Is it okay to splurge every year around the holidays?
Gift giving is a wonderful tradition, reflecting the gifts the Magi brought to the Christ Child (Matthew 2:11). Ask yourself, though, is it your gift to give or did you borrow it from the bank? Furthermore, do you find yourself buying gifts that you can't afford and giving them to people you don't particularly like? If you answered yes to either of these questions, you probably spend too much.
It is ironic that we now associate Christmas with spending mountains of money. Christmas, after all, celebrates the birth of Jesus, who was born into the lowliest of circumstances. Moreover, many of Christ's teachings relate to money and the problems that it can cause (1 Timothy 6:10).
Average credit card debt per household grew by 153 percent in the last 10 years. As a country, we now have $580 billion in revolving credit card debt. There are numerous passages relating to the borrowing of money. Proverbs 22:7 tells us, "The borrower is servant to the lender." As a nation we have submitted ourselves to slavery. Isaiah 24:1-3 gives an ominous warning to a people who cannot curb their appetite for credit.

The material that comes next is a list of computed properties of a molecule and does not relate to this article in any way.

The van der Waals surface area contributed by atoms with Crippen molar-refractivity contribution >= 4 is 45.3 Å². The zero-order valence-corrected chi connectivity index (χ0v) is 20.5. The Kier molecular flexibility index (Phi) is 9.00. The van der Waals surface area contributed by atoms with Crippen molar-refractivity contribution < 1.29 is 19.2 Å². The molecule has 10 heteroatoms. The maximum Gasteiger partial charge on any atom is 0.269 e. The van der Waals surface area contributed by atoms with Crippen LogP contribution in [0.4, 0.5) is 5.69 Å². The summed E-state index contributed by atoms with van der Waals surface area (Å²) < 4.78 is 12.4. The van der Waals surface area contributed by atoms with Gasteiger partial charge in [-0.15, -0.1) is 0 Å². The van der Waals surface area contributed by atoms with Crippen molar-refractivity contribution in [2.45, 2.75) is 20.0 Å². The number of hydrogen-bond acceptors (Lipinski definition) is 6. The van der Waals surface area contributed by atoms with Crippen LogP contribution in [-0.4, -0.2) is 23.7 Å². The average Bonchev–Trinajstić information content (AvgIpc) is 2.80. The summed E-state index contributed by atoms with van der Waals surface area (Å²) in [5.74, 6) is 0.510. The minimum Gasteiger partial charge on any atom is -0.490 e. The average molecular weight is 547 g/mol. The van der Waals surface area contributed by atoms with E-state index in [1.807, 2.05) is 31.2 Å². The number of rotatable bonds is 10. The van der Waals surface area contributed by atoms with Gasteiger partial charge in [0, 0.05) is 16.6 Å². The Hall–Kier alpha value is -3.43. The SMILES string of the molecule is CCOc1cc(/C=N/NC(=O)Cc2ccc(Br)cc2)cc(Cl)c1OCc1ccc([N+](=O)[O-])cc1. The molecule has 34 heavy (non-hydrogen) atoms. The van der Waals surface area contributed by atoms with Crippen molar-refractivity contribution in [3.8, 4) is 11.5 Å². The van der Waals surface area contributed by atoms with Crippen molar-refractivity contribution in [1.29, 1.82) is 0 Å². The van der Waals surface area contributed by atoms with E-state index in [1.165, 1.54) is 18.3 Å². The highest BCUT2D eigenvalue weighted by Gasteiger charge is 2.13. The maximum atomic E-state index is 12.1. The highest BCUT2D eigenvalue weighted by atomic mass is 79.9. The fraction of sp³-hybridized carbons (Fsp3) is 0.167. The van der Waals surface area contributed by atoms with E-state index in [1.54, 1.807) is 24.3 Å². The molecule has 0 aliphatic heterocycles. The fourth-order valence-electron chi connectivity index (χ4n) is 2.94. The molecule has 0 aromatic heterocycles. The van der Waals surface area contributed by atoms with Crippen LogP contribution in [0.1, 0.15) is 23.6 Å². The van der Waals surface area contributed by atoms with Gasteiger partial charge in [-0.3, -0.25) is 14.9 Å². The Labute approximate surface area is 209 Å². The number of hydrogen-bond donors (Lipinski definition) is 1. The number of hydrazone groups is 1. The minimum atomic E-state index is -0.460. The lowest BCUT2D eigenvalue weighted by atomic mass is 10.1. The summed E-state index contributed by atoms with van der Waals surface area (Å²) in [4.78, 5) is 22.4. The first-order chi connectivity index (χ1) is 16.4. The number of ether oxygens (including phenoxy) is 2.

With regard to the money you have each month, remember these four things: it all belongs to God (spend it accordingly); pay God first (give 10 percent to your church); pay yourself next (put 10 percent in your savings); live on the remaining 80 percent. Christmas is a wonderful time of year. Don't be reminded of it months later when you are still paying for it.
Taken from Adrian Rogers' weekly newspaper column. Used by permission. 2001, The Commercial Appeal.